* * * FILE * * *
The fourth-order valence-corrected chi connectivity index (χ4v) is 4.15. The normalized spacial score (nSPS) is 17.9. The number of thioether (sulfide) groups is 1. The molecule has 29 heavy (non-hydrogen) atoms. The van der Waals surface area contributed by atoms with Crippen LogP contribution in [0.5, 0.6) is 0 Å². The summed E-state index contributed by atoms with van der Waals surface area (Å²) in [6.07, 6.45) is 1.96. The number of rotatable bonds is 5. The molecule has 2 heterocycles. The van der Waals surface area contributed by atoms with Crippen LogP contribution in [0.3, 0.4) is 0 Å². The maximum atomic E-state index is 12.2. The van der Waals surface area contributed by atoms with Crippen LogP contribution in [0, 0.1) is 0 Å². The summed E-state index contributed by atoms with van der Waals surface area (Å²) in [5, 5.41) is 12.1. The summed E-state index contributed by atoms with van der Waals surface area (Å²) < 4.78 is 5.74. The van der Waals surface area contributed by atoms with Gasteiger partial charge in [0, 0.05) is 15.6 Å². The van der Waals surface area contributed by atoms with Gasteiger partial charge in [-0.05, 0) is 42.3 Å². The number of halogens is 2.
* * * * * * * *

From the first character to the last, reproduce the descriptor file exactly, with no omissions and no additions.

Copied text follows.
The fourth-order valence-corrected chi connectivity index (χ4v) is 4.15. The normalized spacial score (nSPS) is 17.9. The number of thioether (sulfide) groups is 1. The molecule has 29 heavy (non-hydrogen) atoms. The van der Waals surface area contributed by atoms with Crippen LogP contribution in [0.5, 0.6) is 0 Å². The summed E-state index contributed by atoms with van der Waals surface area (Å²) in [6.07, 6.45) is 1.96. The number of rotatable bonds is 5. The molecule has 2 heterocycles. The van der Waals surface area contributed by atoms with Crippen LogP contribution in [0.3, 0.4) is 0 Å². The maximum atomic E-state index is 12.2. The van der Waals surface area contributed by atoms with Crippen LogP contribution in [0, 0.1) is 0 Å². The summed E-state index contributed by atoms with van der Waals surface area (Å²) in [5, 5.41) is 12.1. The summed E-state index contributed by atoms with van der Waals surface area (Å²) < 4.78 is 5.74. The van der Waals surface area contributed by atoms with Gasteiger partial charge in [0, 0.05) is 15.6 Å². The van der Waals surface area contributed by atoms with Gasteiger partial charge in [-0.05, 0) is 42.3 Å². The number of halogens is 2.